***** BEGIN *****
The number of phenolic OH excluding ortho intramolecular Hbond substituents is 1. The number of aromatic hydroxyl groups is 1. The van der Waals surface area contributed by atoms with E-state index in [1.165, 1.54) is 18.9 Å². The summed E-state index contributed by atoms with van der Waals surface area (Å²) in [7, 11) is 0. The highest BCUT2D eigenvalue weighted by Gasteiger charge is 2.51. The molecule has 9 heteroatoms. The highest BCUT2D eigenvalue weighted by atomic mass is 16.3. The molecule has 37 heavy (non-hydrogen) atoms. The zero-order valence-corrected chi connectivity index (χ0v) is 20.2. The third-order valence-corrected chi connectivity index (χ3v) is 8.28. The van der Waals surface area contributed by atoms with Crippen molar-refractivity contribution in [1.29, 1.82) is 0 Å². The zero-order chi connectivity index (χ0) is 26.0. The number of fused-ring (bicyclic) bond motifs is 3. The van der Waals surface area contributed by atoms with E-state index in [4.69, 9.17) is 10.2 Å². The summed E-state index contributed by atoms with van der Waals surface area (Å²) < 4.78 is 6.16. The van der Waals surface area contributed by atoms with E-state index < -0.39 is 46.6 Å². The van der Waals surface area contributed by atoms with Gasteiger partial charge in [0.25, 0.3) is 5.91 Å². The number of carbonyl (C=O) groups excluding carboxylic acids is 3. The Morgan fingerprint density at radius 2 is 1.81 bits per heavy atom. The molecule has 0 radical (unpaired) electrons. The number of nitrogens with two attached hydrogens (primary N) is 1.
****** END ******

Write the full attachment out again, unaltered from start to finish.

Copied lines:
The number of phenolic OH excluding ortho intramolecular Hbond substituents is 1. The number of aromatic hydroxyl groups is 1. The van der Waals surface area contributed by atoms with E-state index in [1.165, 1.54) is 18.9 Å². The summed E-state index contributed by atoms with van der Waals surface area (Å²) in [7, 11) is 0. The highest BCUT2D eigenvalue weighted by Gasteiger charge is 2.51. The molecule has 9 heteroatoms. The highest BCUT2D eigenvalue weighted by atomic mass is 16.3. The molecule has 37 heavy (non-hydrogen) atoms. The zero-order valence-corrected chi connectivity index (χ0v) is 20.2. The third-order valence-corrected chi connectivity index (χ3v) is 8.28. The van der Waals surface area contributed by atoms with Crippen molar-refractivity contribution in [1.29, 1.82) is 0 Å². The zero-order chi connectivity index (χ0) is 26.0. The number of fused-ring (bicyclic) bond motifs is 3. The van der Waals surface area contributed by atoms with E-state index in [4.69, 9.17) is 10.2 Å². The summed E-state index contributed by atoms with van der Waals surface area (Å²) < 4.78 is 6.16. The van der Waals surface area contributed by atoms with E-state index < -0.39 is 46.6 Å². The van der Waals surface area contributed by atoms with Gasteiger partial charge in [0.25, 0.3) is 5.91 Å². The number of carbonyl (C=O) groups excluding carboxylic acids is 3. The Morgan fingerprint density at radius 2 is 1.81 bits per heavy atom. The molecule has 0 radical (unpaired) electrons. The number of nitrogens with two attached hydrogens (primary N) is 1.